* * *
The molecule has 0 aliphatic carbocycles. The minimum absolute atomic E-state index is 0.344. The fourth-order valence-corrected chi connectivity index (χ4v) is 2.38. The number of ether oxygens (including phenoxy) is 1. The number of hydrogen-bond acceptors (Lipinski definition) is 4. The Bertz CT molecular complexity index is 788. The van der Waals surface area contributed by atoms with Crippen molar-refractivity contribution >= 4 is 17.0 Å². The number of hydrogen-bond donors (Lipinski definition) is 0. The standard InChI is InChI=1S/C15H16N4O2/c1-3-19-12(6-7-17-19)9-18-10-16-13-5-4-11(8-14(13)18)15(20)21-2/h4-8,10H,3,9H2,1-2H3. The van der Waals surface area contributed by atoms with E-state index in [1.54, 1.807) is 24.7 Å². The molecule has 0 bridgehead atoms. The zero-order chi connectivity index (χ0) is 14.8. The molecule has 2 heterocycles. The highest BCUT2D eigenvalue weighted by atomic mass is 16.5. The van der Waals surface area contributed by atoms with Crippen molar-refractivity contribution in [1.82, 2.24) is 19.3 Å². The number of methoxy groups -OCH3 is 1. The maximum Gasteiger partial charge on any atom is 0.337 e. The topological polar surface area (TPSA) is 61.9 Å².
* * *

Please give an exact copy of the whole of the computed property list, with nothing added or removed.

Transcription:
The molecule has 0 aliphatic carbocycles. The minimum absolute atomic E-state index is 0.344. The fourth-order valence-corrected chi connectivity index (χ4v) is 2.38. The number of ether oxygens (including phenoxy) is 1. The number of hydrogen-bond acceptors (Lipinski definition) is 4. The Bertz CT molecular complexity index is 788. The van der Waals surface area contributed by atoms with Crippen molar-refractivity contribution >= 4 is 17.0 Å². The number of hydrogen-bond donors (Lipinski definition) is 0. The standard InChI is InChI=1S/C15H16N4O2/c1-3-19-12(6-7-17-19)9-18-10-16-13-5-4-11(8-14(13)18)15(20)21-2/h4-8,10H,3,9H2,1-2H3. The van der Waals surface area contributed by atoms with E-state index in [1.54, 1.807) is 24.7 Å². The molecule has 0 bridgehead atoms. The zero-order chi connectivity index (χ0) is 14.8. The molecule has 2 heterocycles. The highest BCUT2D eigenvalue weighted by atomic mass is 16.5. The van der Waals surface area contributed by atoms with Crippen molar-refractivity contribution in [1.82, 2.24) is 19.3 Å². The number of methoxy groups -OCH3 is 1. The maximum Gasteiger partial charge on any atom is 0.337 e. The topological polar surface area (TPSA) is 61.9 Å².